If I had a dollar for every time that I've heard how unemployable a history degree is, I could have it paid off already. I feel like people in this field get a really bad rap and I'd like to try to set the record straight! My goal isn't to write a big boo-hoo defense of history people, but to hopefully add some perspective to the situation and air out some of my thoughts.
By now, I feel like I've heard all the jokes and opinions out there about how weird historians are and how irrelevant, outmoded, and useless their studies are. I even found this word online courtesy of Urban Dictionary:
one who knows much history, but only lets out small amounts to either (a) annoy people or (b) try to make themselves seem intellegent/funny/cool.
Now, I would be lying if I said that I haven't encountered a few individuals who fit this description (and there really is nothing more annoying). But, I think it's wrong to paint all of us with the same brush, and I believe there is a good explanation for it. I feel that the root of it is that historians are extremely lucky, and take every opportunity to demonstrate this. To pursue an education in history and then assume a position in the field is to live your dream and be able to harness your passion for your career. There aren't many other fields that allow you to take what you have read about and watched all the movies and shows possible about since you were a young child and apply that knowledge to a job, with the same enthusiasm as when you first found that piece of history that triggered your passion. At the same time, though, it is unreasonable to assume that the rest of the world will share that same passion, or even be remotely interested in it. All through school, we history students see the groups of science, engineering and math students gathered together studying and discussing their class material. Unfortunately for us, we just can't do that in the same way, and I find that the subject can be very isolating at times. Since we mostly have to write long papers on a very specific topic, we are constantly faced with a major concentration of minutely specific facts over an extremely rushed and stressful period in which to organize it into an essay. This makes it difficult to share the burden and partake in a group effort. In a professional setting, the jobs can be just as specific, which leads to the realistic assumption that history jobs are limited. I think that similar to any other field, if you love it enough, you will want to pursue it as much as possible, which ultimately makes you a more qualified prospect for the jobs that do exist.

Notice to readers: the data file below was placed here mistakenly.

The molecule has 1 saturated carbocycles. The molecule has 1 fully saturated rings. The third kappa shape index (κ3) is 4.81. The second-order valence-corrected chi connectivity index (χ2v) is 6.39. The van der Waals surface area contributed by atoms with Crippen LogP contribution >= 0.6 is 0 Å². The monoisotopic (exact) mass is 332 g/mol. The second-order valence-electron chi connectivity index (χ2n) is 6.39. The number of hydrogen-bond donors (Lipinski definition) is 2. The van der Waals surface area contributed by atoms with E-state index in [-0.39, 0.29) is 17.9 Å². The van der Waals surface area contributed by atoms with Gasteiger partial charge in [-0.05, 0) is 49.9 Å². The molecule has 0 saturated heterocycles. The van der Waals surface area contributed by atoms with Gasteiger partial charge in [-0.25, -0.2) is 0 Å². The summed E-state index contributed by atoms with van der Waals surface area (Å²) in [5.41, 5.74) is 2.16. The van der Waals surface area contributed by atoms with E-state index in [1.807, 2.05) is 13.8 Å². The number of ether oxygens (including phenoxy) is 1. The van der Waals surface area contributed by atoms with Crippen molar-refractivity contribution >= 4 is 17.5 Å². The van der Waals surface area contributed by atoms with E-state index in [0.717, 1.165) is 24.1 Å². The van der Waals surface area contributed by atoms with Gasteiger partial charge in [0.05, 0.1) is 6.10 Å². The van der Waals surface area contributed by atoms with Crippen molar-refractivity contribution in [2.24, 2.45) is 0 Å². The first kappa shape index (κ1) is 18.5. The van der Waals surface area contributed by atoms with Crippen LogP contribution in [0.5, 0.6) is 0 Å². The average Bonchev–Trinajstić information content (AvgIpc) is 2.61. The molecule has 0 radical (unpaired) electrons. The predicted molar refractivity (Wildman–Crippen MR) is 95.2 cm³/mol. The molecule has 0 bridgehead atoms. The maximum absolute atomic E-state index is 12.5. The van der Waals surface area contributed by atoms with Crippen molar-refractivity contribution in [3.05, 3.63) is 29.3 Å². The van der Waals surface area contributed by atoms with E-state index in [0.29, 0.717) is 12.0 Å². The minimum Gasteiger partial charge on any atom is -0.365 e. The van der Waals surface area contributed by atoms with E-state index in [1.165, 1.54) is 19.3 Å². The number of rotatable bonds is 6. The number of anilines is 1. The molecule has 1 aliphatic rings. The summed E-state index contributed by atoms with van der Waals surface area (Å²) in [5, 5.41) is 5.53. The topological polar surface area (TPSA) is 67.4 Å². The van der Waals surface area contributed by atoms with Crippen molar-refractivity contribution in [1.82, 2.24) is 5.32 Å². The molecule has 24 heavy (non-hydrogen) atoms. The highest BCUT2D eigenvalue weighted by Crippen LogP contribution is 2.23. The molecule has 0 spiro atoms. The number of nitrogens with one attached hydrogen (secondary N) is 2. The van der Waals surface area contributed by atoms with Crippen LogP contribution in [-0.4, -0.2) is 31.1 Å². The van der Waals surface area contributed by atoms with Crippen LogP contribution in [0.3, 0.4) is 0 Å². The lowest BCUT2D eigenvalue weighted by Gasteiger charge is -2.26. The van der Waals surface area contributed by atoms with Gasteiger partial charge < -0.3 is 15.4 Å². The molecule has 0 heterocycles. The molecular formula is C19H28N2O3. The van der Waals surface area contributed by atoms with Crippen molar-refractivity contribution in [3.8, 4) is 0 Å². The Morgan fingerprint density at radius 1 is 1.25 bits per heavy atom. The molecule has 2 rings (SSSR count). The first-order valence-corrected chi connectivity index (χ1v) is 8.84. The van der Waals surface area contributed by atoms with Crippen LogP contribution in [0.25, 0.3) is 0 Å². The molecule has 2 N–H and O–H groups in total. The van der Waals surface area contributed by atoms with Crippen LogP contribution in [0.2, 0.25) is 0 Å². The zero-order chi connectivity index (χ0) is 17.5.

But what about those people who decide not to make history their career, but still decide to use their free time to learn more about the past? It is absolutely possible to care about interesting events and information without making it your whole life (and without using it to annoy people). This past weekend, I had the opportunity to experience this concept while volunteering as the upstairs tour guide at the Backus-Page House's Road to Culloden event.
|A group of re-enactors at the event|
Over the weekend, I had the opportunity to encounter people from across the entire spectrum of History People. I met the die-hard re-enactors who travel far and wide to camp at events and live and act completely as though it were the 18th century. I also met a number of people from the surrounding area who have an interest in history in general and wanted to support a great event without really knowing what to expect. I can say with full honesty that there was not one single person I encountered who was anything less than cheerful, enthusiastic, and happy to be there. Nobody tried to wow me with their knowledge, not one person undermined what I was telling them, and I did not have a single closed-off or unfriendly visitor. It truly did prove wrong all of the typical perceptions of people interested in history and I was so beyond happy to be a part of it. What I wish people would know about the history field is that it is made up of a group of passionate people who are determined to keep pieces of the past alive and accessible for all of us. Yes, they may seem obsessive, but it is impossible to put together such great events without the drive to make it happen and realize the dream. As long as we have History People to care, think, write, and do, history is accessible to those who are interested. To me, that's worth it.
Thanks for reading,